By Betsy Prueter
A recent report from the American Enterprise Institute (AEI) examines income driven repayment (IDR), the federal program designed to protect student loan borrowers from default by adjusting their monthly loan payment based on their income. The report agrees that IDR is a good option to help borrowers avoid default, but lays out reforms to lower defaults even further (one quarter of federal student loan borrowers default over the life of their loan). The reports also offers ideas for streamlining the complexity of the loan system as a whole.
Among the suggestions for improvement:
- Make the loan forgiveness period contingent on the amount of money borrowed. For example, students who borrow less have their loans forgiven in a shorter amount of time. Students who borrow more have a longer period of time before their loans are forgiven.
- Tie the percentage of income borrowers pay to how much money they borrow. So, if students pay 1% of their income for every $3,000 borrowed, a student who has borrowed $12,000 would pay 4% of his or her income. This would help address the issue that borrowers pay the same percentage of income regardless of the amount borrowed.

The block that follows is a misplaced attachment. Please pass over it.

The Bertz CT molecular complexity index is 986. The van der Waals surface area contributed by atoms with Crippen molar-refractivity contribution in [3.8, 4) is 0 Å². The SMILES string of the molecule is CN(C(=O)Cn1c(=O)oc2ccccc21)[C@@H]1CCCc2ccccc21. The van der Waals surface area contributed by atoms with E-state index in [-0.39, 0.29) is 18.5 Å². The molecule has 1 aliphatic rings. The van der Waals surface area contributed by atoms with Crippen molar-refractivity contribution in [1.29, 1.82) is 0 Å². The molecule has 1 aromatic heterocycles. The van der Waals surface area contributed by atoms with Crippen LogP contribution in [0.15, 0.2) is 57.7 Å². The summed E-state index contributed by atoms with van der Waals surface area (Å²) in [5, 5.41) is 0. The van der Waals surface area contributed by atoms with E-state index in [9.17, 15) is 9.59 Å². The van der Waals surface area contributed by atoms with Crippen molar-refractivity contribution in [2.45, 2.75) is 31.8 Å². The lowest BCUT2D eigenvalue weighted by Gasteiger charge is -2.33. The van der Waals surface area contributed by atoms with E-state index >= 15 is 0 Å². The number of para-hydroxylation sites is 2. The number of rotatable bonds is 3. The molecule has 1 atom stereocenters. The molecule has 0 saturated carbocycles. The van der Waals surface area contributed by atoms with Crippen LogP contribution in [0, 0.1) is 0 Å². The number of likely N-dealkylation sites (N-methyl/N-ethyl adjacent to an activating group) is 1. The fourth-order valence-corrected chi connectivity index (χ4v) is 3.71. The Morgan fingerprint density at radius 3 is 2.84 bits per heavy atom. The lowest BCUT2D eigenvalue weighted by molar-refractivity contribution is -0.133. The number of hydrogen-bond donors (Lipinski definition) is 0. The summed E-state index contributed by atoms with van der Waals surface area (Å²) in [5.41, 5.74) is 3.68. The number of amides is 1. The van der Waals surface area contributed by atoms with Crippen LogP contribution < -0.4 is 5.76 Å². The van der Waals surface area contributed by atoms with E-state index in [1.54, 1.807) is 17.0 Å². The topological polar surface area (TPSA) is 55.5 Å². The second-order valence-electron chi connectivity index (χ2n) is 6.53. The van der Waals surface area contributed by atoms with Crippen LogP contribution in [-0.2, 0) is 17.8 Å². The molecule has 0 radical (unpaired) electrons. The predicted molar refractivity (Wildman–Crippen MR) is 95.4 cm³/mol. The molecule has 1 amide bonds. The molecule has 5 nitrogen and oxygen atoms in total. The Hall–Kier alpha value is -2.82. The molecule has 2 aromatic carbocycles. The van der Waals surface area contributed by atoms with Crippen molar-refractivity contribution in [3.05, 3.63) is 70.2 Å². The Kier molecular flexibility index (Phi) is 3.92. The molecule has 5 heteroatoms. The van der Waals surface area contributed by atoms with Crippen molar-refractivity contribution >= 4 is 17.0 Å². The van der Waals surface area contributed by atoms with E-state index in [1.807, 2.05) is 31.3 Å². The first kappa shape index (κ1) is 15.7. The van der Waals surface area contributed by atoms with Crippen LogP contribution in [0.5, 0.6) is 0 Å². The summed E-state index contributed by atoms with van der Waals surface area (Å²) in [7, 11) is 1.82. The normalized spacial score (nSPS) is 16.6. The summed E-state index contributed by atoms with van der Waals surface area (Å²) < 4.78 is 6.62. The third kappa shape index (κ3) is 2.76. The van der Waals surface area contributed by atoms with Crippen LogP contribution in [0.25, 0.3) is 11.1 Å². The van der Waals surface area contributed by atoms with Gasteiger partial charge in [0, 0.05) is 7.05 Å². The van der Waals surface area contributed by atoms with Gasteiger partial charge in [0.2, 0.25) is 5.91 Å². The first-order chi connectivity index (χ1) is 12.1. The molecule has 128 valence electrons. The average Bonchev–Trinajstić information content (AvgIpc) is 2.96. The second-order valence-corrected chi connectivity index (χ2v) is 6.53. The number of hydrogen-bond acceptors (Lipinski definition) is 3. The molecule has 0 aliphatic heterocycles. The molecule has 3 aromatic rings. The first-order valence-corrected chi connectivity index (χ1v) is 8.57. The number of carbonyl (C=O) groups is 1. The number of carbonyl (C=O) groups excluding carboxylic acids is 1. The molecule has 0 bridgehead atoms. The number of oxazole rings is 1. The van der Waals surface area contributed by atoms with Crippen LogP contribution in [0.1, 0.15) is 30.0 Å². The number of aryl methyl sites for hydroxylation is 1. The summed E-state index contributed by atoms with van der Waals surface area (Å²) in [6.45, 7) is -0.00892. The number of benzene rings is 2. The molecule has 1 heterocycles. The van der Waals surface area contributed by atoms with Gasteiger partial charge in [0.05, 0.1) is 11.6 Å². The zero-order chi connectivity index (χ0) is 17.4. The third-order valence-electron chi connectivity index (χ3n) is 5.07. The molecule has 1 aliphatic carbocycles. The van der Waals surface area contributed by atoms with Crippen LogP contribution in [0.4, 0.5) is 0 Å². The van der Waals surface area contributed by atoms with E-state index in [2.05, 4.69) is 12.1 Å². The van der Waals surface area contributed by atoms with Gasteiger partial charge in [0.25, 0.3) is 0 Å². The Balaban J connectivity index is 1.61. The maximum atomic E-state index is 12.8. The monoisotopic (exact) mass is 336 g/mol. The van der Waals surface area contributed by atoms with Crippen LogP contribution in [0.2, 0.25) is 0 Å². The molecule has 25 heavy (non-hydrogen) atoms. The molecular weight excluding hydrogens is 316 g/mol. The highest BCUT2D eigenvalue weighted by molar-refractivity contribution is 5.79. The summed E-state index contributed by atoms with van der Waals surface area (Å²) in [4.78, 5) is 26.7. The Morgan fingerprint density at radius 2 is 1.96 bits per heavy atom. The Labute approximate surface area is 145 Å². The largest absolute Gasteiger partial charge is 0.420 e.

- Terms could still be put into place so that at most, students who take out the maximum allowable amounts would still only pay 10 or 15 percent of their incomes.
- Consider an alternative to the conventional interest-rate structure, such as a one-time surcharge on loans. This fixed amount would be added to the loan balance when the loan is issued. For example, if a student borrowed $1,000 with a 4% origination fee, they would start off with a balance of $1,040. This would help address the challenge of unchecked growth in interest rates pushing students into default.
- Limit the aggregate amount of interest that can accrue on a loan. If a borrower reaches the cap, interest would stop accruing and he or she could continue to pay down the balance as a 0 percent interest loan.